Titanic

Factual error: All deep sea submersibles that travel to depths of two or three miles fall to the ocean floor with no power on. At the start of the film, you see MIR1 and MIR2 pan past the camera with all their lights on. The lights should be off to conserve electrical power. The journey to the sea bed takes two and a half hours. (00:02:00)

Factual error: It is fairly well known that James Cameron built a virtual full-size replica of the ship for shooting the exterior scenes. However only the starboard side of the ship was constructed in full, facing land (port side only down to B deck); when scenes were required that need to show port side Cameron generally employed a method known as 'flipping.' For example, in the early scenes of the film we see Titanic at 'Southampton' and passengers boarding the port side. This was achieved by reversing the camera angles. All the signs on passing carriages/vans and White Star logos were printed back-to-front so that when the scene was printed it could be reversed, thus showing both sides of the ship. The problem is that in reality the starboard side of Titanic was not a mirror image of the port side. On one side of the forward boat deck there were entrances to the First Class Gymnasium and forward Grand Staircase, while on the other side there were the windows of the Officers' Quarters and the entrance to the Wireless Room. On Cameron's Titanic you get to see the gym etc. on both sides of the ship. (00:20:20)

Factual error: The car which brings Rose and Cal to the docks at Southampton has an RB registration plate. But RB wasn't introduced as a car registration index mark until 1929. (00:20:30)

Factual error: Cal and Rose are supposedly in cabins B52-54-56, but in reality this was the suite booked by JP Morgan, and subsequently believed to be occupied by Chairman Bruce Ismay. (00:22:20)

Factual error: A small one & probably only noticed by dog trainers like me. When the dogs are being brought on board, they are on leather leashes made by J&J Dog Supplies, invented in the 1970s. It is the type of leash preferred by professional trainers, who probably supplied the dogs for the movie, and is distinguished by the "braid" near the snap, rather than by a sewn or riveted section. J&J's website is: www.jandjdog.com. You can see the leashes there. (00:22:50)

Factual error: When the camera pulls back through the pub window to reveal the card players, if you look carefully in the background you will see a steam engine on the dock. Unfortunately the computer generated loco more closely resembles a German tank locomotive rather than a British one, having two domes and several appliances on top of the boiler. British railway engines usually had a single dome, if any, as well as a whistle and safety valve on the boiler, thus having cleaner, uncluttered appearances. There were extremely few locomotives in Britain that had two or more domes, particularly prior to World War I, and the ones that did (which were mostly American imports) were not even remotely similar to the one in the film. It also is shunting what looks like a carriage - again, more closely resembling those of continental Europe. Carriages were rarely seen at docks, except if a train was connecting to a ship, and this was not common until the 1920s. (00:23:10)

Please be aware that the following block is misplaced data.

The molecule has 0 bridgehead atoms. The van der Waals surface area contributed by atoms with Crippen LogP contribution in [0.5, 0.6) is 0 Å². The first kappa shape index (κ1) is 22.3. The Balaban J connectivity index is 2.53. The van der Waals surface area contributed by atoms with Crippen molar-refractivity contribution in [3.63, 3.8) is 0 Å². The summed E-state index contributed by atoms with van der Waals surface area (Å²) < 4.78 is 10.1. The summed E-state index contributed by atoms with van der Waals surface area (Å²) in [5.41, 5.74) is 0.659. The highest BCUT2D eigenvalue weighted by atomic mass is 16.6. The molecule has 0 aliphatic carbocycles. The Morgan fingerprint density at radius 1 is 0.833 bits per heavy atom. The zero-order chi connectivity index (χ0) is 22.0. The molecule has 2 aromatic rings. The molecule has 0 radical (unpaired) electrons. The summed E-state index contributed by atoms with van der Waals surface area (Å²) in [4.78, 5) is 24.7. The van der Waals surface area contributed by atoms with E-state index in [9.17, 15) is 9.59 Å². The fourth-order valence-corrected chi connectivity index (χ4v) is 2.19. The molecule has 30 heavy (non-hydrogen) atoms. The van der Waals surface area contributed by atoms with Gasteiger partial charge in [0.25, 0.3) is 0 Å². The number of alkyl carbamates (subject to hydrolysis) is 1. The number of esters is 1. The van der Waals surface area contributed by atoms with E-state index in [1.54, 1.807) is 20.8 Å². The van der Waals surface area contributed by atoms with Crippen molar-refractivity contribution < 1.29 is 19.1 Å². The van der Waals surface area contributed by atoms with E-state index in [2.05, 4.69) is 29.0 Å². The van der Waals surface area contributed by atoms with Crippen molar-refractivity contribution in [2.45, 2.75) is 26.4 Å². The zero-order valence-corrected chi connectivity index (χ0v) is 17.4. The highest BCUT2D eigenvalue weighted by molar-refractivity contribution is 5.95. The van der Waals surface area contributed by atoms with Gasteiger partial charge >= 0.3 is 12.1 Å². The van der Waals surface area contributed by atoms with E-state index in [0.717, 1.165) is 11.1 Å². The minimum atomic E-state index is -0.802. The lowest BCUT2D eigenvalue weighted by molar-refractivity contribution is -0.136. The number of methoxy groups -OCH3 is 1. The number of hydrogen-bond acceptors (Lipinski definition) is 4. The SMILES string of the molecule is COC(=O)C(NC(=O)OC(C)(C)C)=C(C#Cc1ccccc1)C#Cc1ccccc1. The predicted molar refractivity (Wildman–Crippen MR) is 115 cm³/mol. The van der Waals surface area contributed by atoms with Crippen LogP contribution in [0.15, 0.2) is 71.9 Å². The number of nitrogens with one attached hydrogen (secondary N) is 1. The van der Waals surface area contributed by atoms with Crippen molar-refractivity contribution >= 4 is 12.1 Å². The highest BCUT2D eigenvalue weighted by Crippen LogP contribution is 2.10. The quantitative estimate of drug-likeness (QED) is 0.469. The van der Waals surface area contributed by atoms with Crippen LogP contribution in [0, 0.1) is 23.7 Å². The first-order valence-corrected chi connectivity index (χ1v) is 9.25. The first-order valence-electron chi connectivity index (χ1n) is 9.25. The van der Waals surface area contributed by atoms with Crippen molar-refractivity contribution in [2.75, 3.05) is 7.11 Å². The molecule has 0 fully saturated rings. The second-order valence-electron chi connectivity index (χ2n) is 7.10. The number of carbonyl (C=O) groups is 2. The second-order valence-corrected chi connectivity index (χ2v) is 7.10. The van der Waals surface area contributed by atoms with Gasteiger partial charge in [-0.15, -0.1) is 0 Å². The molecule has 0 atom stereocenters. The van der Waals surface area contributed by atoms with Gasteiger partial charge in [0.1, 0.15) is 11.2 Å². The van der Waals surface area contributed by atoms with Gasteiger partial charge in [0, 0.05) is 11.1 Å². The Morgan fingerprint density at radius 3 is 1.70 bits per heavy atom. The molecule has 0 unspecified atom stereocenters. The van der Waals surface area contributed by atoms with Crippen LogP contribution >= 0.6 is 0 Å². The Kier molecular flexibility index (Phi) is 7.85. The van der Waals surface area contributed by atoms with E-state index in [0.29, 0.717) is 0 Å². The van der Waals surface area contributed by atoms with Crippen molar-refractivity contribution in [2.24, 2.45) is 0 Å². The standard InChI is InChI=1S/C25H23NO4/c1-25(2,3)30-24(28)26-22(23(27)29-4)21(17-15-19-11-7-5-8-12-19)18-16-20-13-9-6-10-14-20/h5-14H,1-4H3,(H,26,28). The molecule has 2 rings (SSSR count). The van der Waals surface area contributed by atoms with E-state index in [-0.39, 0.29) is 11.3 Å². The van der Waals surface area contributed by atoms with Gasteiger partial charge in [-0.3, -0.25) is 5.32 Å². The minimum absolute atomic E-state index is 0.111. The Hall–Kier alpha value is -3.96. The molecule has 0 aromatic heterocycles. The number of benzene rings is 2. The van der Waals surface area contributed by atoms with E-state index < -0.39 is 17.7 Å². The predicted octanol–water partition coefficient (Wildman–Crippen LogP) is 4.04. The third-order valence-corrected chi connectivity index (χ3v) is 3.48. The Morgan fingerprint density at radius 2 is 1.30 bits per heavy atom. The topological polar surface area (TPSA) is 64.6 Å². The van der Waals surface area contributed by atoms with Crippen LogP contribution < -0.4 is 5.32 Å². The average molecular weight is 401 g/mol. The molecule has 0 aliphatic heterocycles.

Factual error: In the beginning of the film, when Jack is running to the boat on the pier, his rucksack is a Swedish Army rucksack, model 1939, and nowadays widely sold as army surplus. (00:25:10)

Factual error: When Titanic is leaving Southampton she accelerates in few seconds to a incredible fast speed. That was impossible then, when large steamers were helped off by tiny tugboats. In the long shot in fact, you can see the tugboats - no way she could accelerate that fast if being towed. (00:26:40)

Factual error: When Jack and Fabrizio are searching for their cabin, Jack can be heard muttering the cabin number - G60. Not only did G60 not exist, it would have been in Second Class, as third class cabins weren't prefixed with their deck letter. Cabin 60 itself was on F deck and bunked 8 people rather than the small cabin in the movie. (00:27:10)

Factual error: Margaret Brown never went by the name of "Molly" Brown during her lifetime. It was not until after her death that she was referred to as "The unsinkable MOLLY Brown". (00:27:50)

Factual error: Thomas Andrews came from Comber just outside Belfast. He would not have had a Southern Irish accent. (00:32:10)